Study objectives: To explore the relationship between specific factors such as sex and early continuous positive airway pressure (CPAP) use, and 30-day adherence to CPAP therapy.
Design and setting: Retrospective study conducted at a single center in southeast Michigan.
Patients: One hundred patients with obstructive sleep apnea who were recently initiated on CPAP therapy with electronic adherence information relayed from the CPAP device to a laboratory-based computer through telephone modem.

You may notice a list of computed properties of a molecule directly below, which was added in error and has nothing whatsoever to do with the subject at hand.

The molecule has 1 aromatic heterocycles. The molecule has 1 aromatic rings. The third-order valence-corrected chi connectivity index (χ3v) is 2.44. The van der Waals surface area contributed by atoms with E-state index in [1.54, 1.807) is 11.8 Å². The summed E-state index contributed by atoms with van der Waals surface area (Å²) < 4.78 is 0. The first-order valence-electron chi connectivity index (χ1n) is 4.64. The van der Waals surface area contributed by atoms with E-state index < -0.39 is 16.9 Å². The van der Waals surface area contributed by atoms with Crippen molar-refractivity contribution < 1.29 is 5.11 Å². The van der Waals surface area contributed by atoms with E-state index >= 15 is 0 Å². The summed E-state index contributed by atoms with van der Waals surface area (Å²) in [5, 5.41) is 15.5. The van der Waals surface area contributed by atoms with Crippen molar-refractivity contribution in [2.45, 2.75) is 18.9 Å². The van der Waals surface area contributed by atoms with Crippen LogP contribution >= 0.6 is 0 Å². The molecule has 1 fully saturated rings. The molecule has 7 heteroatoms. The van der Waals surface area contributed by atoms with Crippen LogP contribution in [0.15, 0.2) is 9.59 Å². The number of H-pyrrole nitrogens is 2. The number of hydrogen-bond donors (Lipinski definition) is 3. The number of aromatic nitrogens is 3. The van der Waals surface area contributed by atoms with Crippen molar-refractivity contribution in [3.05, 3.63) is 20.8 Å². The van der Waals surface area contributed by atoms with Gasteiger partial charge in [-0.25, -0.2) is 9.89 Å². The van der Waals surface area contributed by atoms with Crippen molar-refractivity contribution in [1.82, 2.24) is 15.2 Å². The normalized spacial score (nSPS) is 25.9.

Measurements and results: An empiric threshold value of objective CPAP use of greater than 4 hours per night measured 3 days following CPAP initiation was predictive of level of CPAP adherence measured 30 days later. Furthermore, CPAP adherence was directly proportional to age (R = 0.25, P = .018). There were no sex-related differences in adherence to CPAP therapy.
Conclusions: Long-term adherence to CPAP therapy can be predicted as early as 3 days following CPAP initiation. The study also demonstrates that younger age and African-American race are independently associated with lower CPAP adherence.